Weirdly enough (well, he only had a .297 OBP with St. Louis), Belliard
wasn’t signed until February 18th to a minor league contract by the Nats.  That was only five days before spring
training started.  Belliard has done
everything Washington could have imagined and more.  The reality is the only way the Belliard signing can truly help
the Nationals is if Bowden trades him for some prospects.  Despite
landing on the DL and missing almost 40% of the season, Belliard’s trade value
absolutely soared this season.  Not only
did he have his best offensive season of his career, but also he increased his
versatility by playing both corner positions as well as his natural position at
second.   The Mets, Brewers, and Dodgers
may hold some interest in Belliard as well, but Arizona appears to be the best
fit for Belliard and the Nats. 

 

Chris Burke
and Augie
Ojeda
didn’t have good enough years to warrant consideration for a
full-time gig at 2B.  Jesus Merchan
had a nice year at Triple-A and holds a good spot to take over Chris Burke’s
spot on next year’s 25-man roster.  That
will allow Burke to gather up some time at Triple-A at bats after his
disappointing 2008.

 

Josh Ellis is
the prospect that makes the most sense for this specific deal.  The two main needs the Nationals have in
their system are middle infielders and relievers.  Since the Arizona system is weak on middle infielders, relief
pitchers are the best way to go.  Ellis
had a 2.40 ERA this year in Visalia (A+) in his first professional season. 

joshellis.jpg

You can see, he pitches sort of like Brian Shouse or Cla Meredith.  Too bad the Diamondbacks are moving their AAA affiliate to Reno
(the Reno Aces) because Ellis could have had a chance to be a sidewinder on the
Tucson Sidewinders.  The Diamondbacks
are stocked with young relievers, so if pitchers like Abe Woody, A.J. Shappi, Kyler Newby, Jeff Dietz,
and Scott
Maine
were offered for Belliard, it would be a fair and beneficial trade
too.

Although it is time for Belliard to leave Washington, he will always be remembered becuase of

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this and this.


In
other baseball news, the iconic Oriole Bird has quit his diet.  He has gone from this:

skinnyoriolesbird.gif

To this (maybe it’s just perspective):
fatoriolebird.png
The diet obviously wasn’t working because ever since
the Bird started the diet in 1998, the team is 98 games below .500.  Ouch. 
They need change.  And that
change should come in the form of the logo and mascot getting a beer belly like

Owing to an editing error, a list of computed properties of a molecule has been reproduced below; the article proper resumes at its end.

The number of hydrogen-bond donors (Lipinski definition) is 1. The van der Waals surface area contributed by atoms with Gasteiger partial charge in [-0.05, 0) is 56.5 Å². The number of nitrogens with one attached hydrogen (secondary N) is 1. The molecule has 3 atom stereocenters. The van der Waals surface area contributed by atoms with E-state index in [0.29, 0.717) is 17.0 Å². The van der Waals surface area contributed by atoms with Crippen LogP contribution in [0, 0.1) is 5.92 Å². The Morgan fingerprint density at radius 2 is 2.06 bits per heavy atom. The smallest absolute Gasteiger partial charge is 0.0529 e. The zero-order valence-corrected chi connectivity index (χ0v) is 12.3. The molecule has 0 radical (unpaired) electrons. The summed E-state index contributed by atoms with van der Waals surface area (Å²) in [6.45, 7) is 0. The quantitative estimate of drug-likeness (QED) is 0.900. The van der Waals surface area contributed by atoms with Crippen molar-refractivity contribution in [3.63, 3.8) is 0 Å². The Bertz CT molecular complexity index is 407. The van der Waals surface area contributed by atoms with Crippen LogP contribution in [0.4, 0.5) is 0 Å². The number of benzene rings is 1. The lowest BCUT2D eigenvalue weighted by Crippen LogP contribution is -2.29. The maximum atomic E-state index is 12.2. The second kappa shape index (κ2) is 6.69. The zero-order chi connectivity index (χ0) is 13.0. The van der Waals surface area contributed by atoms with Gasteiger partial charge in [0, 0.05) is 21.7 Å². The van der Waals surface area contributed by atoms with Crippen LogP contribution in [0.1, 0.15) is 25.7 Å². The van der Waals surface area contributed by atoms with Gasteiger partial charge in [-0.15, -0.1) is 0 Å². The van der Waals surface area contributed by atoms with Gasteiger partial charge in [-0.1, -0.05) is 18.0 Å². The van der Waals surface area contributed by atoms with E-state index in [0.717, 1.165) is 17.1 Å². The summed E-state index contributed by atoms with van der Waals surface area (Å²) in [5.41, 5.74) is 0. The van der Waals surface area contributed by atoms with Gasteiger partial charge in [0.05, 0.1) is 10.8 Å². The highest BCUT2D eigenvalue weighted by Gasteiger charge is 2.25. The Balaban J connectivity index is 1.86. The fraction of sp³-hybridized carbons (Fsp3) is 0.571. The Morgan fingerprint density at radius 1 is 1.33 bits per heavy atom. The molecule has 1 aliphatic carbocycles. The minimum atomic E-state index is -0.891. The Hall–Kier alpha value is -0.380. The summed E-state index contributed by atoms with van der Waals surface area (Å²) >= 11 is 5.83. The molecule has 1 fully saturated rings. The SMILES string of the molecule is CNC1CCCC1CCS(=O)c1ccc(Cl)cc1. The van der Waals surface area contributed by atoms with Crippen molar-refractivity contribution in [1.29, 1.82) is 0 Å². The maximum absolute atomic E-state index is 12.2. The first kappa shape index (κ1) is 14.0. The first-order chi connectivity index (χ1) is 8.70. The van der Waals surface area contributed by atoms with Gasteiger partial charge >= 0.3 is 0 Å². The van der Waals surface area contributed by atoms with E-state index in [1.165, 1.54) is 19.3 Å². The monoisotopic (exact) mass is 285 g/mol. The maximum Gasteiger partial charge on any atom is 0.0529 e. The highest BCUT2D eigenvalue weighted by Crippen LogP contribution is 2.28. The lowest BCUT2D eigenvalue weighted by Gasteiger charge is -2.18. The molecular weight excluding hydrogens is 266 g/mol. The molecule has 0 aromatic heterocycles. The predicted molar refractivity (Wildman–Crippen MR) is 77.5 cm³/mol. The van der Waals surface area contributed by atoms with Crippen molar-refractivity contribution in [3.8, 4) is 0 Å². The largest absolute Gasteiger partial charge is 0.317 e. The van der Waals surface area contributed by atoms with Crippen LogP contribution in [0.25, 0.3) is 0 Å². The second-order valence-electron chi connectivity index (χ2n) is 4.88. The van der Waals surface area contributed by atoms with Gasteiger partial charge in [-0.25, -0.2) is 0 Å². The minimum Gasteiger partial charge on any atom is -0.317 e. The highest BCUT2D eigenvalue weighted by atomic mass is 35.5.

Wild Bill Hagy.  Thumps up to the Orioles front office.  This is their first sign of intelligence since they designed Camden Yards
.

Notes, Trades, and Thoughts

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With the treading deadline coming, and rumors swirling, I’ve
just put together some trades that could make sense for both teams, or maybe
what a team should ask for a specific player on the block.  Take Brian
Fuentes for example.  I think the Rockies need to trade him.  
The Rox need pitching too much to beat out the D-Backs or Dodgers for the NL
West.  The Rays have so many young pitchers in their system, that’s a
great match for the Rockies and Rays to trade with each other.  

      The
Rays, seriously, are absolutely stocked with young pitching.  I know the
saying “you can never have enough pitching” but if the
Rays want another player, they can afford to give up a pitcher.  Brian
Fuentes can make any bullpen a lot better, and for the Rays, the boost would be
huge.  The Rays have SO many young starting pitchers: Scott Kazmir, Andy
Sonnanstine, Edwin Jackson, James Shields, Jeff Niemann, David Price,
Chris Mason, Wade Davis, Jeremy Hellickson, and Jacob McGee.   If the
Rays would never trade any of these pitchers, there would be some talented pitchers
not in the Rays rotation. 

     That where the Rockies come in.   If
Chris Mason wasn’t having such a bad year in Durham, I’d propose a Mason for
Fuentes trade, straight up.  But Mason’s value is greatly diminished, so I
think the Rockies should focus on Jeff Niemann(pictured).

niemann2.jpg

In no way am I saying
that Niemann is a better prospect than Wade Davis, David Price, Jeremy
Hellickson, or Jacob McGee, but all of the names I just mentioned are not worth
giving up for just Brian Fuentes.  Niemann seems right.  He’s a big
guy, 6’10, who has been hampered by injuries early in his career, but over the
past two seasons at AAA he’s been healthy.  He’s expendable for the Rays,
but would be considered a large part of the future of the Rockies
rotation.  I had Niemann down to make the Rays rotation this spring over
Edwin Jackson and Jason Hammel.  Jackson has done a fairly good job this year, so
I’ve been proven wrong, but Niemann is probably ready for the Majors now.

 

OK, so here is the list of trades I would make if I were the
GM of the Rockies, Rays or Nationals.

 

Brian Fuentes for Jeff Niemann

Tim Redding     for        Nick Stavinhoa and Mitchell Boggs

            Or                                            Or